April 16, 2007


WASHINGTON, DC — Grocery workers are standing up to protect good jobs with affordable health care in communities across the country. Members of the United Food and Commercial Workers (UFCW) International Union in eight markets are holding store events today and sending a unified message to supermarket giants.

Supermarkets chains nationwide, like Supervalu, are refusing to agree to provide the affordable health care and living wages their employees deserve. Communities may end up paying the price, with taxpayers shouldering the burden of government paid health care.

Workers are taking action and reaching out to customers at Supervalu-owned stores in Southern California, Oregon, Seattle, Minneapolis/St. Paul, Chicago, and Philadelphia.  Workers at Kroger stores in Toledo and Houston are bargaining with the company now and holding press events in solidarity with the national action.

UFCW members at Supervalu-owned stores – Albertsons, Jewel, Cub Foods, and Acme stores, are concerned about Supervalu’s bargaining agenda with workers in other markets.

“It’s really important that everybody throughout the country has decent contracts, with benefits and wages that allow them to support their families,” says Eileen Fonseca, a Supervalu-owned Acme worker and a member of UFCW Local 1776 in Philadelphia.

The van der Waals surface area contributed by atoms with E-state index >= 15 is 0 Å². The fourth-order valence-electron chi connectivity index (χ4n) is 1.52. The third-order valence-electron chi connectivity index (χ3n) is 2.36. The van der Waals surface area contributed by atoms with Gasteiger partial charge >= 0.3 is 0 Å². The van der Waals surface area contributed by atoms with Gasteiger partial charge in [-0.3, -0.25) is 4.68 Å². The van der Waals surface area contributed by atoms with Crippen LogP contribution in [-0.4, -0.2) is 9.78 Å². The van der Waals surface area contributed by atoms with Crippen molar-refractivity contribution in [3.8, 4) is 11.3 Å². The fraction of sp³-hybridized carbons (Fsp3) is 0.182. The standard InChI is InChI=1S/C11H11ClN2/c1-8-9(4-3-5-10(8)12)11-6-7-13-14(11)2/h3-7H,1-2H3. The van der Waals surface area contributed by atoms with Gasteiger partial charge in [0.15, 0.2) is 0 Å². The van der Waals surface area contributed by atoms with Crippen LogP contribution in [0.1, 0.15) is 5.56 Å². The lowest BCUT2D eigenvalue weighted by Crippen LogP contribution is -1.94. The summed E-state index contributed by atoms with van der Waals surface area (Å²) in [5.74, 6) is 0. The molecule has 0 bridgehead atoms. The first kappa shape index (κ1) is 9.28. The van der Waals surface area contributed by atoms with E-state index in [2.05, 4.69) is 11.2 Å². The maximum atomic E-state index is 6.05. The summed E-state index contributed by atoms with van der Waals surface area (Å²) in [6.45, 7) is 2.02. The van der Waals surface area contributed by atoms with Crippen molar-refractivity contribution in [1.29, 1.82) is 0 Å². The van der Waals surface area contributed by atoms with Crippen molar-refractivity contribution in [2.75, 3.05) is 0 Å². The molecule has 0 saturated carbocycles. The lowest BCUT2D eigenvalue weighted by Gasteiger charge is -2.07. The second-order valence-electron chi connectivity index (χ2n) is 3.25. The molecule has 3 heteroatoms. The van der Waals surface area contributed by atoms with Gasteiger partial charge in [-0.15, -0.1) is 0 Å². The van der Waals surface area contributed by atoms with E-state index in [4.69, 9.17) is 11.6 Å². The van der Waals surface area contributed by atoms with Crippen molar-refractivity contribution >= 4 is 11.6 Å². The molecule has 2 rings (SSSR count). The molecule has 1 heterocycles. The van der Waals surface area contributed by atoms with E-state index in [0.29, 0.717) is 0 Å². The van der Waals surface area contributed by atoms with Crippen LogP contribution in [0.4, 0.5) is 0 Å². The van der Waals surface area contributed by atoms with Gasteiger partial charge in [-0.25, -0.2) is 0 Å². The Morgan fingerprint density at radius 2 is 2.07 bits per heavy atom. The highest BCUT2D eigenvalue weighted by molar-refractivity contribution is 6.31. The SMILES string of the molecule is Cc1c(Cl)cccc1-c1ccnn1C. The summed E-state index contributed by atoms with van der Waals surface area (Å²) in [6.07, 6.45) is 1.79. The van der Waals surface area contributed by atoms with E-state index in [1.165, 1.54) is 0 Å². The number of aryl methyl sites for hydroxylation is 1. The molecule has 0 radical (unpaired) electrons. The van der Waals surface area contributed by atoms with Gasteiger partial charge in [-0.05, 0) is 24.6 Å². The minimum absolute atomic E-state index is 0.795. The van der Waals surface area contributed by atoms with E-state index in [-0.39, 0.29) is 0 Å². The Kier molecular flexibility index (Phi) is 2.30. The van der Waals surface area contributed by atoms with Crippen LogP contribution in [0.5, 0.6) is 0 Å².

Albertsons (Supervalu) workers in Southern California were locked out by the company in a bitter five-month-long strike/lockout in 2003 and 2004.   Now, Albertsons (Supervalu) employees there have already voted to authorize a strike due to the company’s irresponsible position at the bargaining table.  The current contract expired last month.

“”I want to provide a good life for my family, and I work hard for my employer. Now that the employers are making such huge profits, I think they need to show grocery workers and our families the respect we deserve,” said Sharlette Villacorta, UFCW Local 770 member who works at Albertsons, in Los Angeles, Calif.

With more than 400,000 grocery workers at the bargaining table this year, UFCW members have launched Grocery Workers United – www.groceryworkersunited.com – as a clearinghouse for unity actions.

“We all do the same jobs, and we all work hard,” said Mike Newman, a Kroger worker from Toledo and member of UFCW Local 911.  “We just want to be able to pay our bills, and I think the community understands that. They know what you need to make a living wage here.”

The actions today are all part of a growing national unity bargaining movement among UFCW members working in the grocery industry.

This year, 400,000 UFCW members working the grocery industry will be negotiating contracts with their employers, seeking to improve jobs for all grocery workers. The UFCW represents 1.3 million workers, with nearly one million in the grocery industry.